Archive for January, 2013

Exposure and Light Problems

Tuesday, January 15th, 2013

Here is another picture of the ring of candles at the protest against the Delhi Gang Rape outside the Indian High Commission in London.

Its always difficult to know how bright to make night images; I think visually the impression was of a darker scene than this, and I’ve perhaps taken too much care to get separation in the shadow areas. It would be more dramatic a little darker, especially at the bottom of the frame.

Automatic exposure tends to make night scenes too bright, but this was a little underexposed even though I was using +1/3 stop of extra exposure. Possibly the light sources – the 8 candles – actually in the picture were to blame, and working at 16mm focal length I was quite close to them. I was at the centre of a fairly tightly packed crowd and couldn’t move back at all. This was one of the first pictures I took of the ring of candles and I started by trying to work closer still and low, but the the candles didn’t really look like a circle, and the picture in my previous post, taken from around waist level, shows that better.

Either might have been a better picture with the 10.5mm semi-fisheye, which would also have let me take the scene in landscape format, but although using this would have given more of the circle of the crowd around the candles, it would also have included several other photographers and cameras. There really were far too many people trying to take pictures. I had to ask another photographer to pull back his camera strap to make these pictures.

Using flash would have ruined the effect of the candles, and people were moving quite a lot as they shouted slogans, so to try and avoid subject movement I was working using Shutter priority with a shutter speed of around 1/100s. The ISO was set at 3200 and I probably needed an aperture of around f2 but the lens has a full aperture of only f4. So the camera can’t do it, and I got a couple of stops of underexposure – despite the EXIF data telling me I actually had exposure compensation of +.3 stops. Of course the viewfinder display does indicate the underexposure, but in these situations the best thing to do is to actually take the picture and look at it (and the histogram) on the rear screen.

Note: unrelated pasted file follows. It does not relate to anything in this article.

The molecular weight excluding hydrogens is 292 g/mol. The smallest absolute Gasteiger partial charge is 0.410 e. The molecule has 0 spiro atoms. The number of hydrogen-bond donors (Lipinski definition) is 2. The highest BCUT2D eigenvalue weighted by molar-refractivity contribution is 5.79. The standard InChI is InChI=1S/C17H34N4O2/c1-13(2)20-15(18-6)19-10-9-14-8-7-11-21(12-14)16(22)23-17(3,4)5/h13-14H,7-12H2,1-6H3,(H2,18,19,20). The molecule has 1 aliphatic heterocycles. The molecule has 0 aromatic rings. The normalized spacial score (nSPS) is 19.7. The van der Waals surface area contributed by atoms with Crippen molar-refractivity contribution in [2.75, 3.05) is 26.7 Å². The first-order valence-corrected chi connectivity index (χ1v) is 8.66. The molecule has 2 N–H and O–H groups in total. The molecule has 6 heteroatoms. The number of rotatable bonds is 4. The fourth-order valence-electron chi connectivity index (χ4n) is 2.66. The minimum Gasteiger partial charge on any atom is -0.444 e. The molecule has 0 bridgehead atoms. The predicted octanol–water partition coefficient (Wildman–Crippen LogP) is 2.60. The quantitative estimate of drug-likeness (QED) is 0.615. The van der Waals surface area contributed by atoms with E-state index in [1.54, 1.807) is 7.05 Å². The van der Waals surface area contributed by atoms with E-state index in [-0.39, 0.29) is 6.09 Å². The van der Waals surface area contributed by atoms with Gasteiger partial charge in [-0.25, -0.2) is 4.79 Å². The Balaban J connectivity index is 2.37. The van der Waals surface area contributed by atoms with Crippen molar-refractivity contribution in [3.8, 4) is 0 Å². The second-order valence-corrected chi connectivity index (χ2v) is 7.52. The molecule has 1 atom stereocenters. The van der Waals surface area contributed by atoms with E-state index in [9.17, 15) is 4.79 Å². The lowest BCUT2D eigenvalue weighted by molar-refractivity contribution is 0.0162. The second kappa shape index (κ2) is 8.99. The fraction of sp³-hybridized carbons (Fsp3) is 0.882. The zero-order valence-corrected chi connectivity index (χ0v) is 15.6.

I don’t do a lot of chimping – it disturbs the flow of my work – but it really is essential to check on things like this that the histogram comes down more or less to zero in the shadow areas – and also that you are not getting significant highlight clipping. Then you know that you can adjust things as necessary in Lightroom. I think I have lost a tiny bit of insignificant detail in the candle flames – which could not be recovered with burning in as it wasn’t recorded.

These two pictures, taken within a few seconds of each other from an almost identical position show the advantages and disadvantages of using flash. The upper image was with the 16-35mm on the D700 and the lower with the DX 18-105mm on the D800. I only take a single flash unit and it was on the D800 at the time.

The flash does make this woman and her two signs reading ‘Never Again‘ stand out more, but I much prefer the image using available light.

But there is a problem with working with available light at events like this with a lot of photographers present, and one that ruined quite a few pictures (you can just see it on a couple of others in the set on My London Diary.)  Here’s one that shows it but where I thought the effect was interesting.

© 2013, Peter Marshall

That red light on the closer woman’s face, a little spilling on to her t-shirt – is another photographer focussing. You seldom notice this if using flash, as the intensity of the flash overpowers the focus light pattern. But it really is a problem at busy events such as these, and there must be better ways to improve focus in low light that camera designers could think up rather than this.

There were areas where the available light just wasn’t enough to work with, and I’ve been experimenting with ways around this – but that’s something I’ll look at in a later post.


My London Diary : Buildings of London : River Lea/Lee Valley : London’s Industrial Heritage

All photographs on this and my other sites, unless otherwise stated are by Peter Marshall and are available for reproduction or can be bought as prints.

To order prints or reproduce images


End of the Vertical?

Tuesday, January 15th, 2013

I thought this was probably the best image that I took last Monday at the Gang Rape Protest at Indian High Commission in London, or possibly one of the other two variations on it that are on My London Dairy.  But I knew when I took it that is was less likely to be used than some of the other pictures, simply because it it portrait rather than landscape format.

Although portrait images often fit the printed page best, and actually fit better into this blog, the move towards viewing images on screen has meant that landscape format has really become a norm and images in portrait format are less viable. I even get the feeling that many picture editors would prefer landscape format and even if they want to use an image in portrait format would prefer to do their own savage cropping on a landscape original.